and yes how dare

  6. what is the ‘oh my’ for? haha. i’ve almost forgotten that i actually wrote this. and the picture, how dare me.

  7. just letting you know that I’m still continuing reading your journey.
    and I’m in this post..
    and can’t say anything but “oh my”

  8. I cannot recommend the exact number of crunches, but you can start with fewer repetitions and sets. I myself seldom do crunches these days.

  9. Not getting any younger…I have been entertaining thoughts of going to the gym and eating healthy… makes me wonder: how long did it take you to develop the abs? how many crunches (arggh) should I undergo (on a daily basis) to achieve that? Pardon the ‘yahoo! answers’ type of question. thanks anyway.

  10. for some odd reasons, the environment in a gym seemed to be different from ordinary life set-up. and i agree with almost all your observations. i think the best thing to do is to do your thing, smile if needed, and leave the place as soon as you’re done.

  11. I just got back from the gym, which I hate going to. I usually go to keep fit. Yes, I look better being fit and am healthier, but I do not go to look “hot.”

    I hate going principally because of the stuck up attitudes — Most are of my fellow gym mates are narcissists or perhaps are just ill mannered. They walk with their noses in the air as if to say, “I’m hot…I know you want me.” Arrogant, hard, soulless people. The women are just as bad. Also aloof, unkind, arrogant, and totally fixated on their appearance. Many are bullies who will shove other people off equipment or fight, as opposed to waiting in line for their turn. Few will deign to hold the doors for others entering or leaving the establishment. An even more bizarre dynamic is the hosts who greet people coming and going. Usually I just run in and do my thing and then leave. I get a happy “hello” when I come in and a “have a nice day” when I leave — to which i respond “hello” and “thank you” back. Bizarrely, if I initiate the greeting – and say hello first, they only respond with an indifferent grunt. Weird. Don’t know what to make of it. Are they so fawning for attention that they have to seek mine — and then if I say hello first — is that communicating to them that I must “want” them since I am actually being friendly — and that they must act like a bad ass, so I will want them more or to be nasty to dissuade me in case I get any ideas. Usually in non-gym establishments — people are consistently friendly on arrivals and departures, whether or not you initiate the greeting. At the gym, it’s all about nacissism, egos, vanity, people strutting around, arrogance. It has an unpleasant vibe.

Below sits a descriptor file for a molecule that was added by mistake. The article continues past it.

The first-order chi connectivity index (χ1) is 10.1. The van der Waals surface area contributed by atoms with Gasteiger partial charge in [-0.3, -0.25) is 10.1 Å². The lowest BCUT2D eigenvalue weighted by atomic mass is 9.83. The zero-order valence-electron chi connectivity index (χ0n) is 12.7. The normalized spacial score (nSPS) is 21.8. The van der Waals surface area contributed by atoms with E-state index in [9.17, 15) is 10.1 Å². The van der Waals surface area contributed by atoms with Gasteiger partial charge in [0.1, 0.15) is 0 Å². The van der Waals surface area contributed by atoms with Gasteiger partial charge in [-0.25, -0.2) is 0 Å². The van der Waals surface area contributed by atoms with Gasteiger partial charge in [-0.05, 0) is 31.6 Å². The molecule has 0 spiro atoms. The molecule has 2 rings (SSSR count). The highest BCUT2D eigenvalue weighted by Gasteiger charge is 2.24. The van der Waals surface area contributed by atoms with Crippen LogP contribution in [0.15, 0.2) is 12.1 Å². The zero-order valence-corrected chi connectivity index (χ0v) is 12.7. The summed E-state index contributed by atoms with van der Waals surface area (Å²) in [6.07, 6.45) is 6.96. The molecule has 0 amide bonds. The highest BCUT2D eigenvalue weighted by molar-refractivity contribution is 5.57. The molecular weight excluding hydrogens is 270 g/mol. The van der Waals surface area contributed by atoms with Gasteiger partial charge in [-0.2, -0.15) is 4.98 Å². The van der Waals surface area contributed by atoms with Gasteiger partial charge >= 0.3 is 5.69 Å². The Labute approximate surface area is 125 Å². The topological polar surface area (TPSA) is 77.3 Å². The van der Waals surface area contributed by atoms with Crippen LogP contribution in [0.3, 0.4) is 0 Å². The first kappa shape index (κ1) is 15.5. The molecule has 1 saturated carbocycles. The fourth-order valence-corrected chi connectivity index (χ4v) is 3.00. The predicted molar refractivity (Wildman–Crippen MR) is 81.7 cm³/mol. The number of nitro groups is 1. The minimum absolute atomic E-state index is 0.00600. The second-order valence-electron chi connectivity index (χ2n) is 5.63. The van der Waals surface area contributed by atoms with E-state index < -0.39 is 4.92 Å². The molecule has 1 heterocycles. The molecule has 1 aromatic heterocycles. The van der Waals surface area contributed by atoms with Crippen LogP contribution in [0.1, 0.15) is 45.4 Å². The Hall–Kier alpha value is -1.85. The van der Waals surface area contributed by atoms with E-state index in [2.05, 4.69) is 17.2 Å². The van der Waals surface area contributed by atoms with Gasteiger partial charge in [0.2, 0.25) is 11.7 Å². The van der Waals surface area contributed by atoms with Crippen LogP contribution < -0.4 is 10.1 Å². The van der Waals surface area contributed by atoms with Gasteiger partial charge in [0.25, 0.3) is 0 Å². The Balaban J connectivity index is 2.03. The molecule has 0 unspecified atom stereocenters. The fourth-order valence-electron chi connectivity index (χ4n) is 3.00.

12. I kind of agree with Peter, sometimes it becomes a life style. It has actually happened to me at some point. I was literally obsessed with how I looked, what I wore, what I said, how I said it!

    That was terribly exhausting. It sometimes pushes you to the other extreme. So I’ve been moving around between the two extremes until I settled somewhere in the middle.

    Great post, John!

  13. And sometimes, narcissism becomes a life-style,
    with all the excesses for public enjoyment.
    The town where I live seems to thrive on it,
    given the never ending stream of festivals focusing on “that perfect look”.

    I blogged about it quite often, but apparently forgot to label these post. Feel free to check out one of them: